So this week I found myself on the side of a freeway in my broken down car. As inconvenient as it is, it has given me some time to write some of this blog. It has given me the chance to view the life of the freeway I was on. I saw a lot of people driving past in their suits after a hard day others maybe just driving home after visiting family, truckies that have probably driven all day and will until the wee hours of the night. It is such a variety of people, all with their own tale to tell. This train of thought led me to remember a book that I read a few years ago, it was called Bypass, can’t remember the author’s name but he used to be a Jesuit priest so he had plenty of stories to tell. It was an interesting book, it told of how he rode a bike from Sydney to Melbourne not only a long but a life changing and liberating journey, all this intermingled with stories of heroics, tragedy, folklore, history and titbits of peoples’ lives. I implore you to seek it out and read it.
As I sat there I also realised how much I needed the car but took it for granted, it’s fair to say I didn’t exactly look after it. But then I was stuck there on the side of a freeway and out how much I really need it. I use it to get to and from work, university, placement and anywhere I need to go. This may be one reason why I haven’t looked after it, because I couldn’t do without it for a day. As I coughed out the fumes of another unhealthy car going past I wished my little goer would start and I could be out of here, but no such luck for me. And then there went a car towing some race cars, they looked like they could go. Don’t get me wrong, I don’t wish a have a different car, it’s perfectly fine, it gets me from A to B, and well at least it got me from A to B.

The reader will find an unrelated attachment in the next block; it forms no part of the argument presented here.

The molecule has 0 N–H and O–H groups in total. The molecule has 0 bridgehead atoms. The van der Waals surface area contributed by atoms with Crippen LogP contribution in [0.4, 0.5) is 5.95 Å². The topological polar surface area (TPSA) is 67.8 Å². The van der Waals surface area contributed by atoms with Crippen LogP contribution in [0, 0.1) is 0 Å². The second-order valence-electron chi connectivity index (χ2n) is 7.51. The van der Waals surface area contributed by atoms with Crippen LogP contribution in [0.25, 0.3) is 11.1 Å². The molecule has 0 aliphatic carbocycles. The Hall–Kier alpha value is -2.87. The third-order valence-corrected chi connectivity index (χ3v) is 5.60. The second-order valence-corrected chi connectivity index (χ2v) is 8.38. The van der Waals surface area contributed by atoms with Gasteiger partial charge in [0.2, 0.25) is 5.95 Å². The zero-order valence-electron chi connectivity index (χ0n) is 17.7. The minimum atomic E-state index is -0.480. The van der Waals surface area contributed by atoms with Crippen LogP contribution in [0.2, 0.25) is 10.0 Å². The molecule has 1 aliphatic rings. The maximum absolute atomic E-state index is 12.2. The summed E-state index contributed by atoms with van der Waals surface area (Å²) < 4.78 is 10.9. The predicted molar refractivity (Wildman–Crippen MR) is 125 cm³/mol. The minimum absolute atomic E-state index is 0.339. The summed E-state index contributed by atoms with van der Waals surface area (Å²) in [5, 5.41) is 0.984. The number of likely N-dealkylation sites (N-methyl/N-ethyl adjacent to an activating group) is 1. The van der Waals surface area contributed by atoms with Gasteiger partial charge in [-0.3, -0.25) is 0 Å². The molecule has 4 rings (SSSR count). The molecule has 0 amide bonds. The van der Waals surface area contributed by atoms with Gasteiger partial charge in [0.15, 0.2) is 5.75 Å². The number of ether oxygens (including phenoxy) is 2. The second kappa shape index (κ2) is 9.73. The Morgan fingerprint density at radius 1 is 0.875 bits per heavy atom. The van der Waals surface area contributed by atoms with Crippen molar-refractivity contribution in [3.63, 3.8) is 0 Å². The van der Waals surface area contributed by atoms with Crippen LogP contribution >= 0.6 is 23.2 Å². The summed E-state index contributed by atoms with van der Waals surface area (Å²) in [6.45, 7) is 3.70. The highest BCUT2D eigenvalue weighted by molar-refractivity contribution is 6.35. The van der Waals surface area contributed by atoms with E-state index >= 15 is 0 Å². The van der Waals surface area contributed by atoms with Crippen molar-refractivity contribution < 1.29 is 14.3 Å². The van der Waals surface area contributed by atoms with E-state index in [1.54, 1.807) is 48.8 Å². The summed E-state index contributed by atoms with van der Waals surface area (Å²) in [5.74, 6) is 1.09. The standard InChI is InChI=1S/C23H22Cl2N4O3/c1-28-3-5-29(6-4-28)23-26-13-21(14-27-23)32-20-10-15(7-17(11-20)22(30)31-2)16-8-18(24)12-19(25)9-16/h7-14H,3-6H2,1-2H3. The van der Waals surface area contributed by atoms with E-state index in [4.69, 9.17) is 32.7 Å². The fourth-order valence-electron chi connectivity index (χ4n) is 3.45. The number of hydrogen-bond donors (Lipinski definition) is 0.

Because my car had broken down this meant I had to catch public transport. Luckily I misread the timetables and they met up perfectly (to be honest I was really worried.) But sitting there on the train I was reminded about what I was thinking about when I was stuck on the freeway, I was thinking about all those peoples’ stories. Most were in business attire some looked like they were off to Melbourne for the day, and one I overheard was going to the hospital.
Have you ever attempted to start a conversation with anyone on public transport? I did, and it didn’t go too well. Every time I spoke to someone they would look at me as if I had a disease and got back to staring into the oh so interesting middle distance. This led me to ask, if humans are such social creatures, why then do we surround ourselves with people but then endeavour to not speak with them? I would have thought that would be against our very nature.
This seems pretty long so I might cut it off there.
Witty comment of the week
All men like to think they are marrying nymphomaniacs.
The problem is that after a few years the nympho leaves but the maniac doesn't.